I graduated university, got my first "real" (read:low-paying) job and started the quick and seemingly painless process of racking up debt. Even as I progressed to higher-paying jobs, I still found myself barely scraping by. The actual amount of debt I accumulated was not enormous: roughly $12,000, yet still it felt like a weight around my neck. Not all of it was wasteful or stupid. A good portion, let's say half of that sum, was accumulated in the process of purchasing my first home, the first truly smart financial decision I made in my 31 years. Much of the other half was just plain waste (I'll detail this later. Disclaimer: it will be amusing to you and highly embarrassing to me). Thankfully -- and this is where my story differs from that of many young Canadians -- I did not have student debt on top of everything else. I worked diligently to pay my way through university, splitting costs with my parents. In essence, many of my good financial habits were already in place. I had been living a bare-bones existence to the point that my friends nicknamed me "bag-of-rice Mel," a nod to my rather spartan diet.

The problem was, once I had actual money to spend, it was as if some fundamental disconnect occurred in my brain: all the frugal habits I'd developed shorted out, igniting a rabid desire to finally have and do "really nice" things. I felt as if I'd won the lottery and I acted like it too. I was practically handing out money on the street. I gave the lady at the laundromat a huge tip for no apparent reason, despite poor service. I moved from my mice-infested apartment to a condo that was so brand new, there was shrink-wrap on the toilet. But then why did I need a $70 monthly gym membership when there was one right in my building? Well, the "other" gym was better and, after all, it was for my health... On and on it went.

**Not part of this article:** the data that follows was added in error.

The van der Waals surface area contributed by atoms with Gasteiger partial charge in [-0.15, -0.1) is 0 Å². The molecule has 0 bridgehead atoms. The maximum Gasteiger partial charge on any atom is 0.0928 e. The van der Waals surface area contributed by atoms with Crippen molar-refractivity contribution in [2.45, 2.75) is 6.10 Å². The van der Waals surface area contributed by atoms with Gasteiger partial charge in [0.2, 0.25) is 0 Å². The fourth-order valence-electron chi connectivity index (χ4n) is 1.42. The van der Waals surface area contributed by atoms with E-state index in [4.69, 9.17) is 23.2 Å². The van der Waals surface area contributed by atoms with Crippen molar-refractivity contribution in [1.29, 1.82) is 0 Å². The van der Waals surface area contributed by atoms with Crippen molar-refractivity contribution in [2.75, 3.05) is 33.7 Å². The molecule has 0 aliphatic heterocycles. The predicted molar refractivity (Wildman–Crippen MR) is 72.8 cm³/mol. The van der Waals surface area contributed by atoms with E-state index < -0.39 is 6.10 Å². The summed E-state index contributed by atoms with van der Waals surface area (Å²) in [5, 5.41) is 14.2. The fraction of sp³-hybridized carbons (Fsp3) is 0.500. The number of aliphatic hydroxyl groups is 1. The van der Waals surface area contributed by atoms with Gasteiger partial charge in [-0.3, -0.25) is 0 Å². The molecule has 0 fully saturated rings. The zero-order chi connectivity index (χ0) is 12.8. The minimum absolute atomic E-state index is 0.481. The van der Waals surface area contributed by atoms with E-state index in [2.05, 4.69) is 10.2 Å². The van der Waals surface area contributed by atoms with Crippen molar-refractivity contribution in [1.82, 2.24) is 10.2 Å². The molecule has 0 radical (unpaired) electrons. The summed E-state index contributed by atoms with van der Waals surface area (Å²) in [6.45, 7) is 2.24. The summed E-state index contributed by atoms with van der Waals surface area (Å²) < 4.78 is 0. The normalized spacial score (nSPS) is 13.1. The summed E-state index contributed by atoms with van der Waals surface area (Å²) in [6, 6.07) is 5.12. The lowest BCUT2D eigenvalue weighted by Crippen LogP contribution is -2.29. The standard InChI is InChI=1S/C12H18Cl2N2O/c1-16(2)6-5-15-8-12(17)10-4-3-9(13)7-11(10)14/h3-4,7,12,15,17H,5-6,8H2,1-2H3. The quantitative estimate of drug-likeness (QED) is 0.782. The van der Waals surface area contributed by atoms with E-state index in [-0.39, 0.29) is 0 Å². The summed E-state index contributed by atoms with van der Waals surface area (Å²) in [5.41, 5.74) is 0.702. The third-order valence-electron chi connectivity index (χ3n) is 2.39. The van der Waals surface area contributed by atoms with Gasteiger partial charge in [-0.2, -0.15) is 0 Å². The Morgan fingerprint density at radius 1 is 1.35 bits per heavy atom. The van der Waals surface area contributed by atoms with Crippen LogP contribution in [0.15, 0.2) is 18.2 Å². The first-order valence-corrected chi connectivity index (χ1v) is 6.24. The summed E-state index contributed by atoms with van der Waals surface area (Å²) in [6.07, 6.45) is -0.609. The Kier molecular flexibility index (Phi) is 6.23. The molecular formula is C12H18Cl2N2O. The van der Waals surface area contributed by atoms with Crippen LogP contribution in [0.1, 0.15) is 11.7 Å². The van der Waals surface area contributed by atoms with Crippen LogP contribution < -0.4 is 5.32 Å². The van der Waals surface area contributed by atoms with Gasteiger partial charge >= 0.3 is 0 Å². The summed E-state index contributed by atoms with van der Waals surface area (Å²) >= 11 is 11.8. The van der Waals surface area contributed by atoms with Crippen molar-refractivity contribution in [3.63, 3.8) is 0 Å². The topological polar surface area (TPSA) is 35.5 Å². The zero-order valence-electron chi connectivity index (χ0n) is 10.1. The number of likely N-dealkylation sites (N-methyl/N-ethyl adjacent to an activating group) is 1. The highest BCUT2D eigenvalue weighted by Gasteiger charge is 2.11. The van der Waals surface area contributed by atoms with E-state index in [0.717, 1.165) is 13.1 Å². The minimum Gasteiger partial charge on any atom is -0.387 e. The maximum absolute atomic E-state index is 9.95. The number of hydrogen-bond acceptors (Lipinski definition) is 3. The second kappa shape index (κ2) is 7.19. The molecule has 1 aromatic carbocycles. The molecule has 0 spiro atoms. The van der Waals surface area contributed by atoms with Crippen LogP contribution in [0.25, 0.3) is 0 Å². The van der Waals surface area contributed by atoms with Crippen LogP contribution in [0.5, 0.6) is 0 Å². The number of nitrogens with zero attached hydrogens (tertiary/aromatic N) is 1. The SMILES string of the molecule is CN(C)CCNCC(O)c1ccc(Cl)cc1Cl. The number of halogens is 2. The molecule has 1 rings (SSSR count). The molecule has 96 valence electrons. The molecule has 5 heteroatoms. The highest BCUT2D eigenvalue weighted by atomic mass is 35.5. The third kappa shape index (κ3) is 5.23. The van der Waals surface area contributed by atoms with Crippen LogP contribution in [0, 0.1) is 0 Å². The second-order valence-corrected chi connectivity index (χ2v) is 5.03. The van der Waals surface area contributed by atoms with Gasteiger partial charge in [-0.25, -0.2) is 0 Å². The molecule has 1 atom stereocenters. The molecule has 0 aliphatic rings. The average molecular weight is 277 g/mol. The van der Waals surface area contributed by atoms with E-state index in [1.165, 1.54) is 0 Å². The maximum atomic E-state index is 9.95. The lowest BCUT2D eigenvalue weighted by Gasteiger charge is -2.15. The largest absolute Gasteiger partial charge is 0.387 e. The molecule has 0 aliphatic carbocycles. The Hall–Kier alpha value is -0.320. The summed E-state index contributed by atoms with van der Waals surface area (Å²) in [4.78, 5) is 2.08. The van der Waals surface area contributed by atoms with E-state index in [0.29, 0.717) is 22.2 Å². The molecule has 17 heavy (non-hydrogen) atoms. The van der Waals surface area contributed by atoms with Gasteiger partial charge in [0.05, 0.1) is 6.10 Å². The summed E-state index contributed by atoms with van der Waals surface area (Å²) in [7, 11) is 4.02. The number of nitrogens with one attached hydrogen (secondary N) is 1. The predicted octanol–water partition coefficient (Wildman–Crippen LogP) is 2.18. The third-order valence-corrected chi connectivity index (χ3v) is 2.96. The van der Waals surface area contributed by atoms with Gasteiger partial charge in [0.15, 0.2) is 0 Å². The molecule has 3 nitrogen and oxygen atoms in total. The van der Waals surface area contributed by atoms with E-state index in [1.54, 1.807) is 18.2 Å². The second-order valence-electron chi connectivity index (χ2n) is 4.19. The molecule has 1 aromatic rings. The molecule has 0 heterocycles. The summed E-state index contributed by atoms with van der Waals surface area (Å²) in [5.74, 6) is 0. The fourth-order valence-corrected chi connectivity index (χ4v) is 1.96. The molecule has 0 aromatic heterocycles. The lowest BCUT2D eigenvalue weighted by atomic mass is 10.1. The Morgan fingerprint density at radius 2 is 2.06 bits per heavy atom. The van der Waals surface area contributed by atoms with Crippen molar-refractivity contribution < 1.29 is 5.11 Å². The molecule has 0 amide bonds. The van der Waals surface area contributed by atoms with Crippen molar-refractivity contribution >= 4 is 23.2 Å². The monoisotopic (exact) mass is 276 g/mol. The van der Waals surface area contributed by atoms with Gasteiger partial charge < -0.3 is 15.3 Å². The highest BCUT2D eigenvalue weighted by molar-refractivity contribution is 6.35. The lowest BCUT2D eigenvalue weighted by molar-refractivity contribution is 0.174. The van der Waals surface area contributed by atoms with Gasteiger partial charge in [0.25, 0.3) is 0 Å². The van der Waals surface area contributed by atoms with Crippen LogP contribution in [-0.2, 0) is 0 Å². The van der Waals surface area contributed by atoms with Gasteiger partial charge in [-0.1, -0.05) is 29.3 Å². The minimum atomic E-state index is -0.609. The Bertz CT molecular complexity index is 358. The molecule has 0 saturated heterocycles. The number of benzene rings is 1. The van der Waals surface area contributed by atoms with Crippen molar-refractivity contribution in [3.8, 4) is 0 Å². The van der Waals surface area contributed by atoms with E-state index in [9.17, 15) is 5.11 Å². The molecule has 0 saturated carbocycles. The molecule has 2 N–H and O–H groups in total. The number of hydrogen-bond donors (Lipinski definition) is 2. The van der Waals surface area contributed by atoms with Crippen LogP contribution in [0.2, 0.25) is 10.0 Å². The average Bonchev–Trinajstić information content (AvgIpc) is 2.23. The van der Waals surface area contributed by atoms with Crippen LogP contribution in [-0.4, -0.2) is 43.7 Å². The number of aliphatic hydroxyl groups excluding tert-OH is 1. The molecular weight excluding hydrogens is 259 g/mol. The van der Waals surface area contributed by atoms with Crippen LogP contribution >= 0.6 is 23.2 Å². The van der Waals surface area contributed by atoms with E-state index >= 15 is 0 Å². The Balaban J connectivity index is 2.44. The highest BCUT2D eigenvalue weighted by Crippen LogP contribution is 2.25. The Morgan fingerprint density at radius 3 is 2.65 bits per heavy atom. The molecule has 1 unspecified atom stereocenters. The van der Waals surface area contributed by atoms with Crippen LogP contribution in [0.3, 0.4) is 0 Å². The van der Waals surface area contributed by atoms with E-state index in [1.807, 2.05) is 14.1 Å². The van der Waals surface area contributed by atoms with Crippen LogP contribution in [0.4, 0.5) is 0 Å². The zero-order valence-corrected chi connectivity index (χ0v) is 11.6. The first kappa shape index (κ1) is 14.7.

This is what is commonly known as lifestyle inflation; your standard of living rises with your pay. The upshot is that I arrived into my thirties without having saved a single cent -- well, almost. I'm forced to participate in our pension plan at work, but to say this is actively "saving" is like comparing military conscription to volunteering to go to war; the mindset is completely different. I'm reasonably certain that if I had that extra money on my paycheque each month, I would have spent that, too.

My thirtieth birthday was an eye-opener for me in many ways: I had bought a fancy dress and shoes, and got a fancy haircut, because I was turning thirty and damn it, I *deserved* it. Really, who can put a price on your entry into capital 'A' adulthood?

It rained. Not the kind of rain you can really shelter against; a light mist that you could barely see. It occurred to me there were a few things about my life that needed to change: Getting out of debt was one of them.

For the next 20 months I pounded away at it, paying whatever I could and directing any windfalls towards the stubborn, slowly-dwindling sum. In the process, I learned how to stop wasting money and developed new and better habits that can now be applied to saving rather than "paying."

Today I made my final credit card payment and am free of all "bad" debt (I still have a mortgage and must continue to make those payments). Finally, I am in a position to aggressively save money. I would like to say this is the first time I have been here; the reality is that I could have been squirreling away funds for the last decade, had I handled things differently. Let's just call those the lost years, and move on.

Obviously none of us can change the past or undo our financial mistakes, only guard against those same errors in future. So, this blog will cover my ongoing quest to save money, in the hopes of reaching financial independence over the next decade, as I move further and further away from the spending habits of my contemporaries in the "buy now, save later" generation.

For many people my age (and younger) it seems the time to start saving is always somewhere in the future, like a faraway mountain range, which just might be located in the village of Not Until It's Too Late. Who wants to wait until they find themselves there? I know I don't.